Ortho view of power lines not lining up

We're using a DJI P1 processed in Metashape to create orthophotos. We're having problems with power lines being disconnected. Fences and other long, straight objects that are on the ground are all fine, it's the power lines that are the issue. Does anyone have any idea what's going on? This is just our first test so no ground control and fully automatic camera settings. I'm going to try manual focus with auto shutter etc. but we've had the same problem with our Phantom 4 and never found a solution.

  • 7
    This happens a lot in orthophotography. You're looking at a 2d representation of a 3d scene, the generating photos are taken from different XYZ locations, then when you align the ground correctly the above ground features appear to lean; your fences are significantly closer to the ground so the distortion isn't much. You need to have your seamlines following the power line and then just hope your drone image is consistent from frame to frame. Seamlines generally follow road/watercourse centres and ridge lines which is why medium/large format is flown with 60% overlap. Mar 27 at 2:48
  • That's an idea I haven't heard before. I'm getting the impression there's no easy fix for this problem. We're interested in the orthophoto for the client, the power lines aren't the focus, it just doesn't look good for the client.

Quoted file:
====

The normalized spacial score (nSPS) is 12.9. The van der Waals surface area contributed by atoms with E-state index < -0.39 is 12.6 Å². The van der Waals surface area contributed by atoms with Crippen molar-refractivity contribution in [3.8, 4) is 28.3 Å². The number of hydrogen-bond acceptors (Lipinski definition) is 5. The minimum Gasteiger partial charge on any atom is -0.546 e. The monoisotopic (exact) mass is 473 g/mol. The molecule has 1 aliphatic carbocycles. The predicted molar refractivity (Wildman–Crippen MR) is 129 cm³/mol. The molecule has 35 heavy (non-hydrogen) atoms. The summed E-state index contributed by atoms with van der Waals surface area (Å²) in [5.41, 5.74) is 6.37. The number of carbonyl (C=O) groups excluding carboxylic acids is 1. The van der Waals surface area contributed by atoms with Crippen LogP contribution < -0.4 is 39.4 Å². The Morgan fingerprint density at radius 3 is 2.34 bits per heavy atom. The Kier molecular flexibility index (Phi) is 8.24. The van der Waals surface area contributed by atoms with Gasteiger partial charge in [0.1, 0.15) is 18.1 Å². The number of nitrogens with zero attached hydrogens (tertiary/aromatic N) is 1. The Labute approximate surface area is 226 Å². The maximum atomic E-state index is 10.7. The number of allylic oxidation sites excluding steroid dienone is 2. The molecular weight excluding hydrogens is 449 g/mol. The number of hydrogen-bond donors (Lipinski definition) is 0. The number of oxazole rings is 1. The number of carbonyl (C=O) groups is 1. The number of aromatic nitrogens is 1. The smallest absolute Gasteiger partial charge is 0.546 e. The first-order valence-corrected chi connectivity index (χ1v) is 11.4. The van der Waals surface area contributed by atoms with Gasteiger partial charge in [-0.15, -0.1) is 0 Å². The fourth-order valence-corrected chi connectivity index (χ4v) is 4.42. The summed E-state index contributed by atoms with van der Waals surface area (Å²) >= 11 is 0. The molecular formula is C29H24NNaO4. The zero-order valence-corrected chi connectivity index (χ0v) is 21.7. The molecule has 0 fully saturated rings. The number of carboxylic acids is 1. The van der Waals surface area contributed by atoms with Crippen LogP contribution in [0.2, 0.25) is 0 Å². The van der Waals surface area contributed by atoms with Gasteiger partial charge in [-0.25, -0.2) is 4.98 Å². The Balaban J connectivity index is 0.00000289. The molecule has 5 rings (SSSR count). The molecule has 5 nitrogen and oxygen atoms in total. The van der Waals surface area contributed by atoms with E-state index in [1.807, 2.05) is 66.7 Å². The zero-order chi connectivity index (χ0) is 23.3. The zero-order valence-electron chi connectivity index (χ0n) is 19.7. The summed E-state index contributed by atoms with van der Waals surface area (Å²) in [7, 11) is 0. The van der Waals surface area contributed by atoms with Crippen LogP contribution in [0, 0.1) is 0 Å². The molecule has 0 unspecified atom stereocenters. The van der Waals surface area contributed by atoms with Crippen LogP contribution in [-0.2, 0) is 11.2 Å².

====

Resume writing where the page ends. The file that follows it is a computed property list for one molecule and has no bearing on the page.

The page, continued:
– GlenS
    Mar 27 at 21:35
  • 2
    If you want to make the power lines straight and contiguous you will need to fly directly above them and adjust the seamlines to give priority. The lean of the power poles is more pronounced due to the low altitude you're flying; at a low altitude you see more of the sides of tall objects than you would flying at a few thousand feet above the terrain. You will see the same effect from very tall trees and buildings, water towers, aerials etc. Mar 28 at 0:54
  • Great answer, thanks. Is there a way to estimate a good minimum altitude for a given feature height?
    – GlenS
    Mar 28 at 8:28
  • 2
    Not that I know of. Usually if you have tall structures you increase the overlap to give you more options for seamlines; Once we did Melbourne CBD at 95% overlap to minimize the leaning, you choose the frame that is closest to perpendicular for each building. It's a lot of work to achieve this and it starts at the flight planning stage; use Google Earth to locate powerlines and tall buildings and plan to do extra runs over these. Don't forget to keep your altitude lower than air traffic, especially in ATC areas, a collision could be deadly. Mar 30 at 0:48


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